Brie Larson is probably the most underrated actress working today. She’s a force of nature in every film she leads, and manages to outshine even in films that she co-stars in. “Room” is another in a line of original and unique films that Larson makes her own, delivering one of the most layered and heartbreaking performances of the year. “Room” is an unlikely thriller that surrounds the strong bonds of a mother and son, one that overcomes the horrendous circumstances in which the mother and son are ensconced in. Even young Jack, who is a child of violence, is the lone strand of sanity that keeps her from completely breaking down and giving up on life.
Larson is known simply as Ma, as we visit her and her son Jack in their own small space Jack brands as “Room.” They have a small living space with zero privacy, and Ma essentially uses this opportunity to bond with her son. This is a result of the circumstance where she’s essentially given up the luxury of privacy, discretion and the like simply for the purposes of allowing her son Jack to grow comfortably and without much fear of their current living situation. Every morning it’s the same routine, and Jack lives in a world built within the four walls of the small living space, and knows about the outside only through his color television, which is all but mythical to him. Many years ago, Ma was kidnapped and held hostage in a large shed and has all but given up on life. She’s accepted that she can’t escape her captor Jack has nicknamed “Old Nick,” considering he keeps the pair guarded in a sound proof construct, and locks them inside with a key pad and secret code.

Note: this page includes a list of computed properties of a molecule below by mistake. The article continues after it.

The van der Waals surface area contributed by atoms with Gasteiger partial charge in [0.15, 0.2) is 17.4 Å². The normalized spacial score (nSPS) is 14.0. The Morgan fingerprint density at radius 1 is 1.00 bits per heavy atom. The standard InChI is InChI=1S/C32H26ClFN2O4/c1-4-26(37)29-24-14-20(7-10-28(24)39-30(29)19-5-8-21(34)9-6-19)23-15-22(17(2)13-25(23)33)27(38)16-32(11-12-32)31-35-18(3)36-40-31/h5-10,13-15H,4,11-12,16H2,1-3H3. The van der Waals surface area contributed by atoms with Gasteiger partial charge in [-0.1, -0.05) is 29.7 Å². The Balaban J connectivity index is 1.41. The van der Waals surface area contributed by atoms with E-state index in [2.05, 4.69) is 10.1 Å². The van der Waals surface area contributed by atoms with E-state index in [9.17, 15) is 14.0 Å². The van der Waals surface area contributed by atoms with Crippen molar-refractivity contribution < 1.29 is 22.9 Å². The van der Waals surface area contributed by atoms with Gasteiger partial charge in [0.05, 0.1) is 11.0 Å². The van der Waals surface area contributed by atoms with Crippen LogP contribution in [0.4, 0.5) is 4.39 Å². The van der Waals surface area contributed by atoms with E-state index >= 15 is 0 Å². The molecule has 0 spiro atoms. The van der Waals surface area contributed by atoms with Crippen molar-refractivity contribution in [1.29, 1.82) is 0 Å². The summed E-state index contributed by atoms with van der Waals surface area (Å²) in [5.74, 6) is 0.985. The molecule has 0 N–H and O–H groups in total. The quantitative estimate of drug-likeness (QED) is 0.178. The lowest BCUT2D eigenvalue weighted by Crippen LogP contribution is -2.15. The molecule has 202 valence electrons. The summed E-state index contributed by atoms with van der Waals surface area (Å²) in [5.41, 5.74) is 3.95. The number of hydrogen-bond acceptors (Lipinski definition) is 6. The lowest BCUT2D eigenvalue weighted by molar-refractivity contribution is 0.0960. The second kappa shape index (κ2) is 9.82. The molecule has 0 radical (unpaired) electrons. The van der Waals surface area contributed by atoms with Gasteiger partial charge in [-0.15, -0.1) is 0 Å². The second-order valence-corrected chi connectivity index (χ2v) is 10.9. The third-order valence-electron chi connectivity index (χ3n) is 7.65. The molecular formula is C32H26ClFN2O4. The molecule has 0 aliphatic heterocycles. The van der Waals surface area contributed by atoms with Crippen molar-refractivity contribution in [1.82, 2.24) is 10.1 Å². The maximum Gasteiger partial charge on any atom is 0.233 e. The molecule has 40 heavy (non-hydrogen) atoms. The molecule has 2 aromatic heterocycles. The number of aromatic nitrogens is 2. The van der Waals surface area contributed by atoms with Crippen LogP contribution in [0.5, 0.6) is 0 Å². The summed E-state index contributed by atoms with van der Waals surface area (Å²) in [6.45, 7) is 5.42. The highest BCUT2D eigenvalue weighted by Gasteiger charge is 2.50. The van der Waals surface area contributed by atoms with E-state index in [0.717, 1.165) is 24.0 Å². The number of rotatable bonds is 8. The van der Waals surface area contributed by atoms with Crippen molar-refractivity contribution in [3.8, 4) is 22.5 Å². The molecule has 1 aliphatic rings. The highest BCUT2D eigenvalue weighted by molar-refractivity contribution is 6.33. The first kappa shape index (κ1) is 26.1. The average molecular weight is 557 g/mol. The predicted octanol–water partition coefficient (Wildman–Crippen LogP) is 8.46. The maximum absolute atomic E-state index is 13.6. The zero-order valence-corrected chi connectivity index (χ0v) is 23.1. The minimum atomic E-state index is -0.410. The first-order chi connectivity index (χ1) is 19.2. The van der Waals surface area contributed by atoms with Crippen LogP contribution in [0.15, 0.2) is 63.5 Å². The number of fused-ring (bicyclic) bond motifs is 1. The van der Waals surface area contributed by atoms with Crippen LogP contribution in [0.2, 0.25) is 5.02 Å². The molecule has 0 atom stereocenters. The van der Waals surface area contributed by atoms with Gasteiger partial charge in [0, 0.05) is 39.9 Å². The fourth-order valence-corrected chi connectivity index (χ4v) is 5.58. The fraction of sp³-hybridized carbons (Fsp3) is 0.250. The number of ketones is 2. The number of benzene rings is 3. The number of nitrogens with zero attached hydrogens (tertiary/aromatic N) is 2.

Larson’s character is one who has all but given in to the idea of her life now beginning and ending in the shed, only capable of maintaining her hope by looking up at the small skylight in the shed. The fact she’s known mainly as Ma in the movie is a testament to the complete loss of her identity, and the fact she’s surrendered every notion of the idea of herself and individuality. She literally has no room to be herself and from the moment we meet her, she has to maintain a character for Jack’s sake, even battling through a rotten tooth. It’s entirely possible the search for her has ended, she’s been considered dead, and as Jack has grown in to a young boy, she realizes her entire world are the four walls, and whatever luxuries Old Nick allows the pair to have. “Room” is a wonderful amalgam of genres that prop it as a drama about the unbreakable bonds of mother and son while also functioning as a thriller filled with tension and terror. Abrahamson’s film could have easily fallen apart mid-way, but a lot of the narrative isn’t just based around living in a horrendous situation, but what happens when you have to re-adjust to life after a horrible crime.
There are so much immense overtones of guilt, regret, and spite from both ends of the spectrum that fill Ma’s journey to adjust to life, and Larson is only helped by truly incredible turns by William H. Macy, Tom McCamus, and Joan Allen, respectively. Hers is another gripping perspective of this crime as she’s somewhat also adjusted to her life and has to completely change it back when re-introduced to Ma, and her son Jack. Jacob Tremblay truly holds his own with a memorable turn as the maladjusted Jack who has to adapt to a world that’s much larger and much more ominous than anything he’d ever seen in the room. Jack’s journey is perhaps the most gut wrenching prompting so much emotions out of simple ideas he has to grasp, like walking up steps, and socializing with people outside of his own mother. “Room” is a juggernaut of a drama that never over simplifies or sensationalizes a situation that is filled with uncertainties even when love has conquered all.